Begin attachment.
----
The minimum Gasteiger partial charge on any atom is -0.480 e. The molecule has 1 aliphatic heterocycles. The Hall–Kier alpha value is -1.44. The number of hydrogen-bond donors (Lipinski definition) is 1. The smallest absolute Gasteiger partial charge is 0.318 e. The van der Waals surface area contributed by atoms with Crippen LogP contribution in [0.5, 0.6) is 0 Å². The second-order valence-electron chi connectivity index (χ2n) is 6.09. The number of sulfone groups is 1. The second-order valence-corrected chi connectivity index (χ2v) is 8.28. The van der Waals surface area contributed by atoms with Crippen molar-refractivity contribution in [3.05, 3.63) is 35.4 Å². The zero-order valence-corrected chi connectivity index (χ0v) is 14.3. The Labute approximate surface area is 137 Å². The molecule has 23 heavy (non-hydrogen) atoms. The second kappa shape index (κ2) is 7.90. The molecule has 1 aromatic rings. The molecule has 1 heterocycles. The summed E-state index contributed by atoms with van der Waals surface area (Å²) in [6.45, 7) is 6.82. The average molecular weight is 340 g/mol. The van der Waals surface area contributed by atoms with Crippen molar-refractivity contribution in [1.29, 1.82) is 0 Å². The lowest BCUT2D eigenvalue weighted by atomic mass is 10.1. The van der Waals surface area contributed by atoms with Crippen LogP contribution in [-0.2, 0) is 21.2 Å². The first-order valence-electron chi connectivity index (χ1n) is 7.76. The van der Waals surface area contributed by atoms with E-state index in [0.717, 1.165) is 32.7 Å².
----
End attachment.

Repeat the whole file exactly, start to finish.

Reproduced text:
The minimum Gasteiger partial charge on any atom is -0.480 e. The molecule has 1 aliphatic heterocycles. The Hall–Kier alpha value is -1.44. The number of hydrogen-bond donors (Lipinski definition) is 1. The smallest absolute Gasteiger partial charge is 0.318 e. The van der Waals surface area contributed by atoms with Crippen LogP contribution in [0.5, 0.6) is 0 Å². The second-order valence-electron chi connectivity index (χ2n) is 6.09. The number of sulfone groups is 1. The second-order valence-corrected chi connectivity index (χ2v) is 8.28. The van der Waals surface area contributed by atoms with Crippen molar-refractivity contribution in [3.05, 3.63) is 35.4 Å². The zero-order valence-corrected chi connectivity index (χ0v) is 14.3. The Labute approximate surface area is 137 Å². The molecule has 23 heavy (non-hydrogen) atoms. The second kappa shape index (κ2) is 7.90. The molecule has 1 aromatic rings. The molecule has 1 heterocycles. The summed E-state index contributed by atoms with van der Waals surface area (Å²) in [6.45, 7) is 6.82. The average molecular weight is 340 g/mol. The van der Waals surface area contributed by atoms with Crippen molar-refractivity contribution in [1.29, 1.82) is 0 Å². The lowest BCUT2D eigenvalue weighted by atomic mass is 10.1. The van der Waals surface area contributed by atoms with Crippen LogP contribution in [-0.2, 0) is 21.2 Å². The first-order valence-electron chi connectivity index (χ1n) is 7.76. The van der Waals surface area contributed by atoms with E-state index in [0.717, 1.165) is 32.7 Å².